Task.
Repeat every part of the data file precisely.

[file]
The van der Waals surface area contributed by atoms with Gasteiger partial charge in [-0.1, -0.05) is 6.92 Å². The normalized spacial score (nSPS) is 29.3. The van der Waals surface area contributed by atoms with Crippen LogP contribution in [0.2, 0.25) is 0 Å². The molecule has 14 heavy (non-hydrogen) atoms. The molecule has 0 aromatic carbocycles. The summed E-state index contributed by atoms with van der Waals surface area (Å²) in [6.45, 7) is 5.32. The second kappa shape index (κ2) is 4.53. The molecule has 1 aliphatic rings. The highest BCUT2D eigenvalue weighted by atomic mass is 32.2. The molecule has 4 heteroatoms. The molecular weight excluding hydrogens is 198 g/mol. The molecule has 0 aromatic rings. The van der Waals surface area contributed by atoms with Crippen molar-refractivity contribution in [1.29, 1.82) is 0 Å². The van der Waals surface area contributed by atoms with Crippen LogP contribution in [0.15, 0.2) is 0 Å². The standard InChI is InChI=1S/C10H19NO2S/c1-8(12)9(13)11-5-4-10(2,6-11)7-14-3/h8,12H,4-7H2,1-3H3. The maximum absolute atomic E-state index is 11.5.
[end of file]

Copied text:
The van der Waals surface area contributed by atoms with Gasteiger partial charge in [-0.1, -0.05) is 6.92 Å². The normalized spacial score (nSPS) is 29.3. The van der Waals surface area contributed by atoms with Crippen LogP contribution in [0.2, 0.25) is 0 Å². The molecule has 14 heavy (non-hydrogen) atoms. The molecule has 0 aromatic carbocycles. The summed E-state index contributed by atoms with van der Waals surface area (Å²) in [6.45, 7) is 5.32. The second kappa shape index (κ2) is 4.53. The molecule has 1 aliphatic rings. The highest BCUT2D eigenvalue weighted by atomic mass is 32.2. The molecule has 4 heteroatoms. The molecular weight excluding hydrogens is 198 g/mol. The molecule has 0 aromatic rings. The van der Waals surface area contributed by atoms with Crippen molar-refractivity contribution in [1.29, 1.82) is 0 Å². The van der Waals surface area contributed by atoms with Crippen LogP contribution in [0.15, 0.2) is 0 Å². The standard InChI is InChI=1S/C10H19NO2S/c1-8(12)9(13)11-5-4-10(2,6-11)7-14-3/h8,12H,4-7H2,1-3H3. The maximum absolute atomic E-state index is 11.5.